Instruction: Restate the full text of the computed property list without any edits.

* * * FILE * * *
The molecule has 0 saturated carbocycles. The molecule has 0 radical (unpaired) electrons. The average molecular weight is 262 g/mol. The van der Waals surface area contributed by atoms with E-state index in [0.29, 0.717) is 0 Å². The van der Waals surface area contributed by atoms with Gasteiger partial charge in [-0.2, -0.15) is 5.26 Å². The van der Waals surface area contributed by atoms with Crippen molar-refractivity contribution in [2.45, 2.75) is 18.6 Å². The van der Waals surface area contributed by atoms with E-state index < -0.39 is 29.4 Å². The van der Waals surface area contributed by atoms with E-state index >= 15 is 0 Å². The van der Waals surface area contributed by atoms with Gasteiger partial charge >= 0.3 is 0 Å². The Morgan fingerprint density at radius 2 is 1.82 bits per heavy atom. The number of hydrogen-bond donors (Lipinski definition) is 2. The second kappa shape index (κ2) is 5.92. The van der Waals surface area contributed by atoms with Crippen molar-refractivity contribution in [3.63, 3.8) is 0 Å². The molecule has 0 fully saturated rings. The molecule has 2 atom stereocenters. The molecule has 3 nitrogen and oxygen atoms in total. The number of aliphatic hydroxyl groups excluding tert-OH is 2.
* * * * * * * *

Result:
The molecule has 0 saturated carbocycles. The molecule has 0 radical (unpaired) electrons. The average molecular weight is 262 g/mol. The van der Waals surface area contributed by atoms with E-state index in [0.29, 0.717) is 0 Å². The van der Waals surface area contributed by atoms with Gasteiger partial charge in [-0.2, -0.15) is 5.26 Å². The van der Waals surface area contributed by atoms with Crippen molar-refractivity contribution in [2.45, 2.75) is 18.6 Å². The van der Waals surface area contributed by atoms with E-state index < -0.39 is 29.4 Å². The van der Waals surface area contributed by atoms with E-state index >= 15 is 0 Å². The van der Waals surface area contributed by atoms with Gasteiger partial charge >= 0.3 is 0 Å². The Morgan fingerprint density at radius 2 is 1.82 bits per heavy atom. The number of hydrogen-bond donors (Lipinski definition) is 2. The second kappa shape index (κ2) is 5.92. The van der Waals surface area contributed by atoms with Crippen molar-refractivity contribution in [3.63, 3.8) is 0 Å². The molecule has 0 fully saturated rings. The molecule has 2 atom stereocenters. The molecule has 3 nitrogen and oxygen atoms in total. The number of aliphatic hydroxyl groups excluding tert-OH is 2.